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Sitting at 9,200 feet in a rugged alpine basin within Sequoia National Park, Pear Lake Ski Hut is the highest, and arguably the nicest, of California's winter backcountry huts. Available from December through April via a lottery and reservation system, the hut provides wintertime backcountry skiers and snowshoers with a comfortable yet rustic accommodation among the craggy granite ridges of the Sierra high country. 

Built between 1939 and 1941, the hut was constructed by the Civilian Conservation Corps using local Sierra granite and timber materials. Another example of the National Park’s rustic architecture style, Peak Lake Ski Hut may be the best example of rustic backcountry structures from that era. In addition to serving as a wintertime ski hut, the structure serves as a Ranger Station for the busy Pear Lake Basin during summer months.

Compared to other California ski huts, such as some of the Sierra Club huts near Lake Tahoe, Pear Lake Ski Hut is remote, situated 6 miles from the trailhead. Reaching the hut in winter is no easy feat. The access trail begins at Wolverton Meadows  and climbs 2,000 feet over the infamous “hump.” But for those willing to make the slog in, the vast wintertime playground that surrounds the hut holds bountiful wintertime rewards.

As with all wintertime backcountry travel, weather and avalanche hazards should be evaluated to inform safe winter travel decision making. 

Pear Lake Ski Hut sleeps up to 10 people per night. Thanks to the provisions at the hut, you’ll be able to greatly lighten your load for the trip in. Some things to remember when you are getting your gear together:

  • Beds come stocked with sleeping pads
  • The hut is equipped with a wood-pellet heating stove. This stove must be turned off at night, and temperatures can drop to below freezing at night.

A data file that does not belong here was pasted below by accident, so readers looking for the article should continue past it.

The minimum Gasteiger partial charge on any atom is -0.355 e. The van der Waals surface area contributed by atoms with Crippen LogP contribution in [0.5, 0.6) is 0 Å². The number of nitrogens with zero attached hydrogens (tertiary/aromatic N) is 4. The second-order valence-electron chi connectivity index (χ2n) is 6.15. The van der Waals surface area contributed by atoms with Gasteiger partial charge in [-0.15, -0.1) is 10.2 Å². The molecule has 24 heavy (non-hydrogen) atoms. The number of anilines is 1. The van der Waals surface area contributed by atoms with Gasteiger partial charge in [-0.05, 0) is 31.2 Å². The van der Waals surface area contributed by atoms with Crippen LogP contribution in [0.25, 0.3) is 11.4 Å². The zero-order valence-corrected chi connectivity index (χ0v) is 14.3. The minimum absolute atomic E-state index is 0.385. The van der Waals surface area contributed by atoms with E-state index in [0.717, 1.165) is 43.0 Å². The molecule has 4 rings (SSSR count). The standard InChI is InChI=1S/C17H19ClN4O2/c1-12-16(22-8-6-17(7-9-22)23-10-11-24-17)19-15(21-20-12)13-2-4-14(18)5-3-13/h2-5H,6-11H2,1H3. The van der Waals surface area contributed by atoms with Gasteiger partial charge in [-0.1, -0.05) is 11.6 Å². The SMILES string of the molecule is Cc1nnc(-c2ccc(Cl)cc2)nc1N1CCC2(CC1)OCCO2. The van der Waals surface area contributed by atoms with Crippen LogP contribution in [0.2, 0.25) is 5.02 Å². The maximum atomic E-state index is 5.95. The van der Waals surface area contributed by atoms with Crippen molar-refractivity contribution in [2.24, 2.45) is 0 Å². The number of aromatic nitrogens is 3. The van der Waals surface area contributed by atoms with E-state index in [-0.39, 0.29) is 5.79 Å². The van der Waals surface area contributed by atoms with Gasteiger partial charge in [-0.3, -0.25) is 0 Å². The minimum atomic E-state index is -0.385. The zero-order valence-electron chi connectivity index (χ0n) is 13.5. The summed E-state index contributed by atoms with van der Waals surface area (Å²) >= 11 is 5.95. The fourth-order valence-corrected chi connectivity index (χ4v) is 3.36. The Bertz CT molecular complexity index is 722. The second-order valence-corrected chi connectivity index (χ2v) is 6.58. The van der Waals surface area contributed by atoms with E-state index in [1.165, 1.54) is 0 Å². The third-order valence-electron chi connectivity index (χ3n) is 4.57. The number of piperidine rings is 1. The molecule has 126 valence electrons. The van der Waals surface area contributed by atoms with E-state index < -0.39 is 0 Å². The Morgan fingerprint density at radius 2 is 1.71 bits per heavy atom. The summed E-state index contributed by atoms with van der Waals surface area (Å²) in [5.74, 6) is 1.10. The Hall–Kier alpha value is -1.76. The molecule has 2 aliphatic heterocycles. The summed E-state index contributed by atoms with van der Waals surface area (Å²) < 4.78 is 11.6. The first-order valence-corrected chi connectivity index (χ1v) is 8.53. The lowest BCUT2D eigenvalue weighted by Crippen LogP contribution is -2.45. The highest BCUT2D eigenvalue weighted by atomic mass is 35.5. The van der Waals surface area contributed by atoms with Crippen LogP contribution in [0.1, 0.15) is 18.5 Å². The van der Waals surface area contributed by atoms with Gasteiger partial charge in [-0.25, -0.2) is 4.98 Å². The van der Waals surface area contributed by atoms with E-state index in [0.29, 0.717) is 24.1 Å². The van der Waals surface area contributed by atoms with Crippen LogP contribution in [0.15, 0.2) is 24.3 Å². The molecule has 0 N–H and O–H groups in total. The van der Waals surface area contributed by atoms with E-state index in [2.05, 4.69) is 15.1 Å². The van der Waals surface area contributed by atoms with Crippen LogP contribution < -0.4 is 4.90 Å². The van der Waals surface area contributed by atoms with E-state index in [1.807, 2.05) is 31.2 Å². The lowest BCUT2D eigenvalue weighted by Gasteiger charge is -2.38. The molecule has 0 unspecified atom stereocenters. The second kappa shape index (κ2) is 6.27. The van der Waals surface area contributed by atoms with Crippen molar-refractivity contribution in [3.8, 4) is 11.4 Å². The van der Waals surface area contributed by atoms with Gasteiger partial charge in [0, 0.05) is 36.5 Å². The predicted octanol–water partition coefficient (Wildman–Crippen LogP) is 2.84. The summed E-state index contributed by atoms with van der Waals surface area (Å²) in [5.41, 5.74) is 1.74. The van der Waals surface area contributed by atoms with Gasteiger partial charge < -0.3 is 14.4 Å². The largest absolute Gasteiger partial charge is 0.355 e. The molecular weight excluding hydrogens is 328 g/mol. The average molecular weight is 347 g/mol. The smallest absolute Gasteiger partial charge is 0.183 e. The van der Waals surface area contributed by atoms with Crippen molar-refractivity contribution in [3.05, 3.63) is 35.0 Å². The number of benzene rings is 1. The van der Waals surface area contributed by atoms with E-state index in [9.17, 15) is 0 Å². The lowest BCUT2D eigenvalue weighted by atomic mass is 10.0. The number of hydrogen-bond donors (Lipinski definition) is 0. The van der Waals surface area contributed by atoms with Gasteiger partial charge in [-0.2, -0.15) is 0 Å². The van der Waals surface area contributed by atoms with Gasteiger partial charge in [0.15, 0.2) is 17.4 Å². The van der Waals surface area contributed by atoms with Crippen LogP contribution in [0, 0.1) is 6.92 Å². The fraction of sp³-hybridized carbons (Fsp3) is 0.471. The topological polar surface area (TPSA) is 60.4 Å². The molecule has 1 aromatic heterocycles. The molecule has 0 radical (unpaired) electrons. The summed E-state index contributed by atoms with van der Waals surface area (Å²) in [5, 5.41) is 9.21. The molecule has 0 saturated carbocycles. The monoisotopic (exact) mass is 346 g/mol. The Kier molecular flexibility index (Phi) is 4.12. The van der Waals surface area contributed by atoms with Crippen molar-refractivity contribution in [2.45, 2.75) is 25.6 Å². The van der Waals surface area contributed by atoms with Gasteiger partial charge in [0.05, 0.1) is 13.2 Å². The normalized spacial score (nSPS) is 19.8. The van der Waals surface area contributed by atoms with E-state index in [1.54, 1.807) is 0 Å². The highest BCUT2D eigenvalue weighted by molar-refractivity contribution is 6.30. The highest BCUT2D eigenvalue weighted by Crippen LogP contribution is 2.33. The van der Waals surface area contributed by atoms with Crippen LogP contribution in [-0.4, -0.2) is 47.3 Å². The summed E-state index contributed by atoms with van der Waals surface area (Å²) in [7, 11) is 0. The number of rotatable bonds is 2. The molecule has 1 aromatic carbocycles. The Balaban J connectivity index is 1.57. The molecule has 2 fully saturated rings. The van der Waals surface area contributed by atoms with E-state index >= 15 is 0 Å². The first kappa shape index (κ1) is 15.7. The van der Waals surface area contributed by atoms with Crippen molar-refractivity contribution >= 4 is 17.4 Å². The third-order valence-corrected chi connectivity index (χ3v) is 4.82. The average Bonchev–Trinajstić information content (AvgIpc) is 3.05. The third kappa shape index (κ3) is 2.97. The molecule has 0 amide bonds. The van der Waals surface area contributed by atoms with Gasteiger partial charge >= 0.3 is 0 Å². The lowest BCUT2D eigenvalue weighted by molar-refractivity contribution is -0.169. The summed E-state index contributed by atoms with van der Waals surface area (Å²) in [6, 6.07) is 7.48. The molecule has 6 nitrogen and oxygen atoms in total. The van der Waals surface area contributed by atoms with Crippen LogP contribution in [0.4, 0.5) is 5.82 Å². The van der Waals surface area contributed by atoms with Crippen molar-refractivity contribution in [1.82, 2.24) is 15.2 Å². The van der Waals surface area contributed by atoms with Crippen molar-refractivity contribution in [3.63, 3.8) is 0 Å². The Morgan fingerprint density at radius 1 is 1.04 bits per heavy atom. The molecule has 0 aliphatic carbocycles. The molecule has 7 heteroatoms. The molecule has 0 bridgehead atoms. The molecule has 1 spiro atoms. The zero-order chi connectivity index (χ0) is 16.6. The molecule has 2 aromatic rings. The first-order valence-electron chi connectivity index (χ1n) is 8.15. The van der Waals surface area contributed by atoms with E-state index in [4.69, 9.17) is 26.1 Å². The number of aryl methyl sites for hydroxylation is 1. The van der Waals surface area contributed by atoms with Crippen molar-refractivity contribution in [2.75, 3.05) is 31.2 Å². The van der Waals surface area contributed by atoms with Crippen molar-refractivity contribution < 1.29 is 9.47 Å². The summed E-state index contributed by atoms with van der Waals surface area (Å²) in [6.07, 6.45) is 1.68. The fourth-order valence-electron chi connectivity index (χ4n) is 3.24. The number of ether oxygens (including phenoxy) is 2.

• There is a basic and fully stocked kitchen that includes propane burners, but fuel is not provided.
  • Water can either be melted from snow or taken directly from the Pear Lake drainage that runs behind the hut if the creek is flowing (as it typically does in the spring). All water should be treated.
  • A composting toilet is connected to the back of the hut. While not a bathroom per se, it is a major luxury on a cold wintry night.

The hut has a nightly/person fee, and advance reservations are required. Please respect hut guidelines provided by the Sequoia Natural History Association. The hut is well kept, and all users have the responsibility to keep it that way. A friendly hut keeper is typically in residence throughout the winter.

Anyone spending the night at the hut must fill out and leave an overnight wilderness permit, and these are available at Lodgepole Ranger Station a few miles down the road.

 

Logistics + Planning

Parking Pass

Not Required

Open Year-round

No

Pros

Well-kept ski hut. Beautiful Sierra alpine setting.

Cons

Challenging approach. Can get crowded.

Pets allowed

Not Allowed

Managed by

Sequoia National History Association

Address

Wolverton Rd
62260
Sequoia National Park, CA 93262
United States

Location

Field Guide + Map

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